Tag Archives: Emmanuel Akwafo

For Black Boys

For Black Boys …


Royal Court

For Black Boys

For Black Boys Who Have Considered Suicide When The Hue Gets Too Heavy 

Royal Court Theatre – Jerwood Theatre Downstairs


Reviewed – 7th April 2022



“a special, important piece of writing, and beautifully executed”


This show is not just a bunch of moving parts, gathered together. This is a whole, a collective: the music informs the text informs the design informs the lighting informs the performances. And it all moves in perfect synchronicity.

Taking place in an unidentified safe space, these six Black Boys come from different families, different backgrounds, and yet they all feel the weight of the monolithic ‘Black Man’: A black man doesn’t cry, he doesn’t show any weakness, he doesn’t need love.

Each character has a chance to speak his piece, be that regarding primary or secondary school, paternal relationships, romance, further education, or inescapable violence. And each is received without judgement, without fear of rejection.

Considering it’s an entire play of exposition, you’d think it would get tired pretty quickly, but writer-director Ryan Calais Cameron shows the depths and widths of this subject, the many angles and refractions, and he finely laces what is incredibly serious and unsmiling with so much tenderness and humour. He’s not afraid to take a very sombre moment and morph it in to a joke and then back again, or vice versa. For example, Midnight (Kaine Lawrence) tells us how he lost his virginity when he was nine to his babysitter. It’s the sort of messed up story boys are made to feel they should brag about. But obviously Midnight is traumatised, and while he’s trying to downplay his trauma (“And I can see you lot looking at me like I’m a victim”) the group starts singing, “I just want you to know that you are really special” from Snoop Dog and Pharrell’s ‘Beautiful’. They start in earnest, gathering closer and closer, embracing him tight, eventually breaking into affectionate laughter.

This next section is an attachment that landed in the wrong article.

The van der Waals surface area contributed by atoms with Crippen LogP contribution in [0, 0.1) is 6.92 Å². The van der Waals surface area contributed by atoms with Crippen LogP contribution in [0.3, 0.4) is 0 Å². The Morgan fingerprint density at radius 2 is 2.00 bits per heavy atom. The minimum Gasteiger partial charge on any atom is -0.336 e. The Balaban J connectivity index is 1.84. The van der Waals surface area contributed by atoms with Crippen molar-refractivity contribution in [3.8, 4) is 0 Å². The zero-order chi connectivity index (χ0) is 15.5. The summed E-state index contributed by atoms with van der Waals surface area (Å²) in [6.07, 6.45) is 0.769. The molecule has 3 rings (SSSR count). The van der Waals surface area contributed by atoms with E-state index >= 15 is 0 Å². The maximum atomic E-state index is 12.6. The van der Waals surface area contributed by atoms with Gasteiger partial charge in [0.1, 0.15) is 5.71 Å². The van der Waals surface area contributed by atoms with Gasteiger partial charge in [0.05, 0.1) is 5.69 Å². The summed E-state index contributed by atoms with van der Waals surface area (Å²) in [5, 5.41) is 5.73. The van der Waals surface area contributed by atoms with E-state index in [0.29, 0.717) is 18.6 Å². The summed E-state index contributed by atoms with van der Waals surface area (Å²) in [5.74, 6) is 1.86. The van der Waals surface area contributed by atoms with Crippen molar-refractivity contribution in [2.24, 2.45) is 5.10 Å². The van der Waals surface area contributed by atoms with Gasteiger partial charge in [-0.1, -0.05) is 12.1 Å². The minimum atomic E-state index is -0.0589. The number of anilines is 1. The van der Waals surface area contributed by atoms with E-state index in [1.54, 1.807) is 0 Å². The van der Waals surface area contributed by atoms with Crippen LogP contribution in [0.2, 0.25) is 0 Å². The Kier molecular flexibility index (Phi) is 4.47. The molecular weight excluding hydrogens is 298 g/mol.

This is just one of so many moments which aren’t simply one thing- funny or sad; silly or serious. And the performances reflect this atmospheric plurality: everyone is somehow both acutely self-aware and touchingly naïve; honest in their disagreements and yet open to change; able to flip a smile in to a grimace with one breath.

Obviously this safe space is a fantasy, but these characters are so multifaceted, their interactions so genuine, it feels like maybe there’s a future where this kind of open dialogue could really exist.

Anna Reid’s design works in perfect tandem with this idea, using bold block colours to create a space that is both welcoming and Utopian. Layered with Rory Beaton’s equally bold lighting design, it feels isolating and inclusive in turn, giving each character their moments of solitude and fraternity.

And the dancing, and the singing, and the almost jukebox-style curation of a flawless soundtrack. There is so much to wax lyrical about. Each performer is so in sync with his part, it feels like it must have been workshopped, but I don’t see how given that the script is basically an epic poem.

Such a special, important piece of writing, and beautifully executed.


Reviewed by Miriam Sallon

Photography by Ali Wright


For Black Boys …

Royal Court Theatre until 30th April


Reviewed by Miriam this year:
Moulin Rouge! | ★★★ | Piccadilly Theatre | January 2022
She Seeks Out Wool | ★★★★ | Pleasance Theatre | January 2022
Two Billion Beats | ★★★½ | Orange Tree Theatre | February 2022
The Ballad of Maria Marten | ★★★½ | Wilton’s Music Hall | February 2022


Click here to see our most recent reviews



Southwark Playhouse



Southwark Playhouse

Reviewed – 5th May 2019